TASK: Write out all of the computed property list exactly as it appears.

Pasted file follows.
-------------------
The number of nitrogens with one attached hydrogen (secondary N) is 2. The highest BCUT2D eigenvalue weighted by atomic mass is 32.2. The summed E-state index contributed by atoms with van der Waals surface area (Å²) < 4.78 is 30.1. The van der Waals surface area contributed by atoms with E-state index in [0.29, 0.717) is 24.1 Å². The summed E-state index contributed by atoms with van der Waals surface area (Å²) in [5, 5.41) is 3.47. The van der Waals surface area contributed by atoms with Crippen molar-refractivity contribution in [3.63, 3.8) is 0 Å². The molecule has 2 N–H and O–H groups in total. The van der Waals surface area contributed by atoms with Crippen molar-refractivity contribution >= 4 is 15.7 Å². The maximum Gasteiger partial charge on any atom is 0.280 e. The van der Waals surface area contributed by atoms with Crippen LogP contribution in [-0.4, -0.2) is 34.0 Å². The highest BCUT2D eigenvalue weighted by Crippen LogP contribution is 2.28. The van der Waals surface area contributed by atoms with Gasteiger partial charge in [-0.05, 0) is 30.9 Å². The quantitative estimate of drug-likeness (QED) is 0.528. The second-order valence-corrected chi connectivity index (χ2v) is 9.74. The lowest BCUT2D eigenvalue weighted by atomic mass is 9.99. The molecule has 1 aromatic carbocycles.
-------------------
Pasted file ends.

The number of nitrogens with one attached hydrogen (secondary N) is 2. The highest BCUT2D eigenvalue weighted by atomic mass is 32.2. The summed E-state index contributed by atoms with van der Waals surface area (Å²) < 4.78 is 30.1. The van der Waals surface area contributed by atoms with E-state index in [0.29, 0.717) is 24.1 Å². The summed E-state index contributed by atoms with van der Waals surface area (Å²) in [5, 5.41) is 3.47. The van der Waals surface area contributed by atoms with Crippen molar-refractivity contribution in [3.63, 3.8) is 0 Å². The molecule has 2 N–H and O–H groups in total. The van der Waals surface area contributed by atoms with Crippen molar-refractivity contribution >= 4 is 15.7 Å². The maximum Gasteiger partial charge on any atom is 0.280 e. The van der Waals surface area contributed by atoms with Crippen LogP contribution in [-0.4, -0.2) is 34.0 Å². The highest BCUT2D eigenvalue weighted by Crippen LogP contribution is 2.28. The van der Waals surface area contributed by atoms with Gasteiger partial charge in [-0.05, 0) is 30.9 Å². The quantitative estimate of drug-likeness (QED) is 0.528. The second-order valence-corrected chi connectivity index (χ2v) is 9.74. The lowest BCUT2D eigenvalue weighted by atomic mass is 9.99. The molecule has 1 aromatic carbocycles.